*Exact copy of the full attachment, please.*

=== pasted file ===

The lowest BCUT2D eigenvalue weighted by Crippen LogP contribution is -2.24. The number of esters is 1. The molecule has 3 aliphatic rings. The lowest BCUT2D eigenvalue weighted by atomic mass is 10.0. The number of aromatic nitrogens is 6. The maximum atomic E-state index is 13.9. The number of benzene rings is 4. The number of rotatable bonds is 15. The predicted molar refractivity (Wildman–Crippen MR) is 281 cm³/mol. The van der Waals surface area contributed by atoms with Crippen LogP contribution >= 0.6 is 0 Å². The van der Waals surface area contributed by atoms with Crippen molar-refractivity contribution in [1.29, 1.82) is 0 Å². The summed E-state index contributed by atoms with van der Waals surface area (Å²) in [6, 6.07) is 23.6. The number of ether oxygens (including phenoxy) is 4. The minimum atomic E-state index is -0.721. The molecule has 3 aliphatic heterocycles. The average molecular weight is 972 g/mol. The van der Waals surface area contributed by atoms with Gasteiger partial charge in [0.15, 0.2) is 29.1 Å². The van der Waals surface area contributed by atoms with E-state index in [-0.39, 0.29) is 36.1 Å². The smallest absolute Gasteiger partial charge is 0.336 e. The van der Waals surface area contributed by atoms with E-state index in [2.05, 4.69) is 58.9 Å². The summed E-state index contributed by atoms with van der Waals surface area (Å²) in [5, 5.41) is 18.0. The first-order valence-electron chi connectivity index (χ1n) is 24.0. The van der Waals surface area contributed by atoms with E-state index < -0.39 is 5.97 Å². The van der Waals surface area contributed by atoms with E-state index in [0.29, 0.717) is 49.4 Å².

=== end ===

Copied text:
The lowest BCUT2D eigenvalue weighted by Crippen LogP contribution is -2.24. The number of esters is 1. The molecule has 3 aliphatic rings. The lowest BCUT2D eigenvalue weighted by atomic mass is 10.0. The number of aromatic nitrogens is 6. The maximum atomic E-state index is 13.9. The number of benzene rings is 4. The number of rotatable bonds is 15. The predicted molar refractivity (Wildman–Crippen MR) is 281 cm³/mol. The van der Waals surface area contributed by atoms with Crippen LogP contribution >= 0.6 is 0 Å². The van der Waals surface area contributed by atoms with Crippen molar-refractivity contribution in [1.29, 1.82) is 0 Å². The summed E-state index contributed by atoms with van der Waals surface area (Å²) in [6, 6.07) is 23.6. The number of ether oxygens (including phenoxy) is 4. The minimum atomic E-state index is -0.721. The molecule has 3 aliphatic heterocycles. The average molecular weight is 972 g/mol. The van der Waals surface area contributed by atoms with Gasteiger partial charge in [0.15, 0.2) is 29.1 Å². The van der Waals surface area contributed by atoms with E-state index in [-0.39, 0.29) is 36.1 Å². The smallest absolute Gasteiger partial charge is 0.336 e. The van der Waals surface area contributed by atoms with E-state index in [2.05, 4.69) is 58.9 Å². The summed E-state index contributed by atoms with van der Waals surface area (Å²) in [5, 5.41) is 18.0. The first-order valence-electron chi connectivity index (χ1n) is 24.0. The van der Waals surface area contributed by atoms with E-state index < -0.39 is 5.97 Å². The van der Waals surface area contributed by atoms with E-state index in [0.29, 0.717) is 49.4 Å².